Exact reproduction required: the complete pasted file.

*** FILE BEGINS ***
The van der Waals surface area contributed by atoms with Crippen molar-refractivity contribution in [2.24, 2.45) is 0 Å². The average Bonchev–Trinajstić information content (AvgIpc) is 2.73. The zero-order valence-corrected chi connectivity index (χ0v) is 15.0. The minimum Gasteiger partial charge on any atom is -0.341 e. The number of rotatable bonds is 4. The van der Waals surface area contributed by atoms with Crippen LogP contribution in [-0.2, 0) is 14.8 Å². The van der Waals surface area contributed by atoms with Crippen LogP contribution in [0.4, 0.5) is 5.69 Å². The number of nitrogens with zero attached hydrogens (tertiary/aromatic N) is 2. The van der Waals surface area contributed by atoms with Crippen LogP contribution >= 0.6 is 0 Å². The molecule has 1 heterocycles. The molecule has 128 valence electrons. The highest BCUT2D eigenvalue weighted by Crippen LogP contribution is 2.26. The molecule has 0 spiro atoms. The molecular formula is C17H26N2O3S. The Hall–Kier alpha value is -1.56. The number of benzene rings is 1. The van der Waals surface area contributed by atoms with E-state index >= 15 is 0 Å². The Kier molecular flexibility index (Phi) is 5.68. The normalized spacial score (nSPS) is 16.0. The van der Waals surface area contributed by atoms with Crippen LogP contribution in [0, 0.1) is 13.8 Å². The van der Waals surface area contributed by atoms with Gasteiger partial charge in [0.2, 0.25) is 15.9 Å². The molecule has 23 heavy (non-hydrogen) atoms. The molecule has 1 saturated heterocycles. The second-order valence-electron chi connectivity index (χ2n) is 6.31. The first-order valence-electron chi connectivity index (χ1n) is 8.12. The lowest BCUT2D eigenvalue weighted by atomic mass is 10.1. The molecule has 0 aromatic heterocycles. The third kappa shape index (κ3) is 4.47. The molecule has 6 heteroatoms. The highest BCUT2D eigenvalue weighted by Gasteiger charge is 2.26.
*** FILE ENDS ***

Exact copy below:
The van der Waals surface area contributed by atoms with Crippen molar-refractivity contribution in [2.24, 2.45) is 0 Å². The average Bonchev–Trinajstić information content (AvgIpc) is 2.73. The zero-order valence-corrected chi connectivity index (χ0v) is 15.0. The minimum Gasteiger partial charge on any atom is -0.341 e. The number of rotatable bonds is 4. The van der Waals surface area contributed by atoms with Crippen LogP contribution in [-0.2, 0) is 14.8 Å². The van der Waals surface area contributed by atoms with Crippen LogP contribution in [0.4, 0.5) is 5.69 Å². The number of nitrogens with zero attached hydrogens (tertiary/aromatic N) is 2. The van der Waals surface area contributed by atoms with Crippen LogP contribution >= 0.6 is 0 Å². The molecule has 1 heterocycles. The molecule has 128 valence electrons. The highest BCUT2D eigenvalue weighted by Crippen LogP contribution is 2.26. The molecule has 0 spiro atoms. The molecular formula is C17H26N2O3S. The Hall–Kier alpha value is -1.56. The number of benzene rings is 1. The van der Waals surface area contributed by atoms with E-state index >= 15 is 0 Å². The Kier molecular flexibility index (Phi) is 5.68. The normalized spacial score (nSPS) is 16.0. The van der Waals surface area contributed by atoms with Crippen LogP contribution in [0, 0.1) is 13.8 Å². The van der Waals surface area contributed by atoms with Gasteiger partial charge in [0.2, 0.25) is 15.9 Å². The molecule has 23 heavy (non-hydrogen) atoms. The molecule has 1 saturated heterocycles. The second-order valence-electron chi connectivity index (χ2n) is 6.31. The first-order valence-electron chi connectivity index (χ1n) is 8.12. The lowest BCUT2D eigenvalue weighted by atomic mass is 10.1. The molecule has 0 aromatic heterocycles. The third kappa shape index (κ3) is 4.47. The molecule has 6 heteroatoms. The highest BCUT2D eigenvalue weighted by Gasteiger charge is 2.26.